RedWelly Fri 21-Oct-11 16:05:16

Thank you for all this info. We are in Perth & Kinross, have family in Blackford and thinking of moving to the Auchterarder area. We have flexibility because of my husband's job. However the stv link showed Kinross secondary school as being far and away the best, although I don't know how recent that is, and it doesn't show up at all in the Herald's 2009 list. It is a good point about focusing on the sec school and getting into the feeder - something I hadn't given too much thought to as they're only 4 and 2!

ForkInTheForeheid Fri 21-Oct-11 16:07:20

To answer your question about how you improve schools without "competition and diversity". Competition creates oversubscribed schools full of tutored kids in expensive houses and sink schools. It's overrated. Scotland has a very different approach to education IMO and it is a good thing. The school I work in has a varied catchment area (most expensive houses in town plus some of the most deprived areas are included) and it's the same with the other high schools. It means that instead of competition there is collaboration (to some extent at least) and the local authority doesn't have schools pulling in different directions.

Having said that, results are not disregarded and we have national and local authority targets to meet (5 at 5/5 at 3 have been really pushed).

HMIE reports are readily available online if you wish to check out any school your child will potentially be attending.

shesparkles Fri 21-Oct-11 16:12:40

Scottish schools don't do league tables and are on the whole probably better for it.
A lot of children do go to "out of catchment" schools, and it's easy to make a placing request (as long as it's within the same local authority area)
Placing requests are prioritised on the following criteria

1) children living within catchment area
2) children outwith the catchment, but with a sibling at the school
3) outwith the catchment and with no siblings at the school

If you're looking at a house, phone the education dept with the address and they'll be able to tell you which catchment area it's in. I know my local authority doesn't publish catchment areas as such, because they sometimes have to change depending on new builds etc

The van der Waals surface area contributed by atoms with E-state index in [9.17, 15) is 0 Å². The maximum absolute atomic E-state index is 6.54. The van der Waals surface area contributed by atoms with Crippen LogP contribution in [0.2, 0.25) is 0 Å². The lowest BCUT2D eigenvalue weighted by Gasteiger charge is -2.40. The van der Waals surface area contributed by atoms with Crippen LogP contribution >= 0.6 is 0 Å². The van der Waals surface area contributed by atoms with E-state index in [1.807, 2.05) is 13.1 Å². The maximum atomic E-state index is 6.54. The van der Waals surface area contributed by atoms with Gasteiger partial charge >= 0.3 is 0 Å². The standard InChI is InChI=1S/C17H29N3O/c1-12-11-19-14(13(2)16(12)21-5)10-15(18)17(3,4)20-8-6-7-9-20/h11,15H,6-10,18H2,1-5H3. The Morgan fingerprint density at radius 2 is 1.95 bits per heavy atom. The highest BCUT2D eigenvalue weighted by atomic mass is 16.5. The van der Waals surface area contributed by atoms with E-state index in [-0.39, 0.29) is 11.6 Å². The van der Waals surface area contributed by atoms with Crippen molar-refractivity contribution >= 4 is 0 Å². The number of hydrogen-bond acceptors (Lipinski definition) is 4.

haggisaggis Fri 21-Oct-11 16:21:59

I know lots of people with kids at Auchterarder and all are happy with it. In fact, the village where we moved from is 4 miles from Blackford and although Auchterarder is not teh catchment secondary about 80% of parents choose it rather than the catchment school.
But I honestly don't think you cna go on teh tables. And remember that schools change - a good school now cuold be a bad one by the time your kids get to secondary age (and vice versa)

shesparkles Fri 21-Oct-11 17:10:46

waves to haggisaggis from not very far away at all grin

RedWelly Sat 22-Oct-11 14:26:56

I appreciate, we are fortunate. We are to able to choose to move to where a good school is, other considerations permitting. And, yes, who wouldn't prefer great local schooling of equally good standards no matter where you are in the country, whilst at the same time seeing innovations in each school and a mechanism by which these ideas and successes are shared between them?

I am  concerned that hiding league tables hinders parents from knowing how their school is doing comparatively, especially if you don't have local knowledge.. It prevents them from making an informed choice.

I agree that exam results are not the all encompassing measure, but I'd be inclined to believe that a school with good exam results, manages other things like behaviour and attendance better than others, especially if you can see snapshots of exam results over time to get a more balance picture and which would encompass how a school has improved. It is no longer easy to see anywhere, at a glance, the key, if not all-encompassing measure of comparative exam results, least of all over time.  You have to go to a report for a particular school to see it's own results.   Or depend on the subjective view of fallible inspectors with their own political biases is just not the same thing.  Parents for obvious reasons know only really about their own school, and nobody is going to want to say they're sending to a bad school. Recently, someone told that the Grammar school in Perth was now the best, which is simply false by reputation and by comparing results with the Academy and High School.

If the SED, with the enthusiastic collaboration of local education authorities is doing this to try to create a level playing field for laudable reasons, that's great. More cynically you might say they're making education  easier to administer because they don't want the problem of good schools being over-subscribed and the criticism and problems of amelioration they would have dealing with what are plain to see are bad schools. So they hide the facts by making it difficult to compare. 

What this actually means is that all schools are dragged down, do not compete, are not inspired by great schools and their success is left to the commitment of individual teachers. The ones I've met are increasingly disillusioned, stressed, overworked and bogged down in bureaucracy.   It improves ease of administration at the cost of driving down school quality, turning education into lowest common denominator education.  This is anti-majoritarian thinking at its worst, political correctness gone mad.  I think catering for the least able and most vulnerable is the mark of a civilized society, but not at the expense of the education of the majority.  And what of the most able?